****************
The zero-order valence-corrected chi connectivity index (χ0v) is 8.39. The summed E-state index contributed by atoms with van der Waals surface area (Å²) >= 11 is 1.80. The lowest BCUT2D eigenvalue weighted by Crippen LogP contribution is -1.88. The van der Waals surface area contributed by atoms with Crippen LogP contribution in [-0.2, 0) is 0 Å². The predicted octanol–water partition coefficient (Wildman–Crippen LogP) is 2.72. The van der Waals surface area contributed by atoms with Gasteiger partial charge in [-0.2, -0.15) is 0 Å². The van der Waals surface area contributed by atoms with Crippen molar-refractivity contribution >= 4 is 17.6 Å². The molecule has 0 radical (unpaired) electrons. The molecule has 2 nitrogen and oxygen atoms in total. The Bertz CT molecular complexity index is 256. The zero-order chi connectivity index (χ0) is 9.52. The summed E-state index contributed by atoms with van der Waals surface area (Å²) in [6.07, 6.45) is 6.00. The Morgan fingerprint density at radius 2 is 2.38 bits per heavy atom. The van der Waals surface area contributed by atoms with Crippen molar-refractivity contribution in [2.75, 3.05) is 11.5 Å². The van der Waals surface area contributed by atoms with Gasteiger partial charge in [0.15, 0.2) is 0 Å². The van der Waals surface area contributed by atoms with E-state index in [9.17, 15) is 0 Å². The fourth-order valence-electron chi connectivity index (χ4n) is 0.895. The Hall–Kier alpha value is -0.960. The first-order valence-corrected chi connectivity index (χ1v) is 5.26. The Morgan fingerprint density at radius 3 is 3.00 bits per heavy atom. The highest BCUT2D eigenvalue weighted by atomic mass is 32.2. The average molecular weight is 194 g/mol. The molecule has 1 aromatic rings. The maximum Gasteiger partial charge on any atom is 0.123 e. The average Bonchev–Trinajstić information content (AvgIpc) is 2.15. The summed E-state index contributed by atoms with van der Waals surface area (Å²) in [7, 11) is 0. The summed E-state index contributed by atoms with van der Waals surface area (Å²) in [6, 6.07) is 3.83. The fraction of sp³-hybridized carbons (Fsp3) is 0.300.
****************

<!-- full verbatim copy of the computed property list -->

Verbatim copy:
The zero-order valence-corrected chi connectivity index (χ0v) is 8.39. The summed E-state index contributed by atoms with van der Waals surface area (Å²) >= 11 is 1.80. The lowest BCUT2D eigenvalue weighted by Crippen LogP contribution is -1.88. The van der Waals surface area contributed by atoms with Crippen LogP contribution in [-0.2, 0) is 0 Å². The predicted octanol–water partition coefficient (Wildman–Crippen LogP) is 2.72. The van der Waals surface area contributed by atoms with Gasteiger partial charge in [-0.2, -0.15) is 0 Å². The van der Waals surface area contributed by atoms with Crippen molar-refractivity contribution >= 4 is 17.6 Å². The molecule has 0 radical (unpaired) electrons. The molecule has 2 nitrogen and oxygen atoms in total. The Bertz CT molecular complexity index is 256. The zero-order chi connectivity index (χ0) is 9.52. The summed E-state index contributed by atoms with van der Waals surface area (Å²) in [6.07, 6.45) is 6.00. The Morgan fingerprint density at radius 2 is 2.38 bits per heavy atom. The van der Waals surface area contributed by atoms with Crippen molar-refractivity contribution in [2.75, 3.05) is 11.5 Å². The van der Waals surface area contributed by atoms with Gasteiger partial charge in [0.15, 0.2) is 0 Å². The van der Waals surface area contributed by atoms with E-state index in [9.17, 15) is 0 Å². The fourth-order valence-electron chi connectivity index (χ4n) is 0.895. The Hall–Kier alpha value is -0.960. The first-order valence-corrected chi connectivity index (χ1v) is 5.26. The Morgan fingerprint density at radius 3 is 3.00 bits per heavy atom. The highest BCUT2D eigenvalue weighted by atomic mass is 32.2. The average molecular weight is 194 g/mol. The molecule has 1 aromatic rings. The maximum Gasteiger partial charge on any atom is 0.123 e. The average Bonchev–Trinajstić information content (AvgIpc) is 2.15. The summed E-state index contributed by atoms with van der Waals surface area (Å²) in [7, 11) is 0. The summed E-state index contributed by atoms with van der Waals surface area (Å²) in [6, 6.07) is 3.83. The fraction of sp³-hybridized carbons (Fsp3) is 0.300.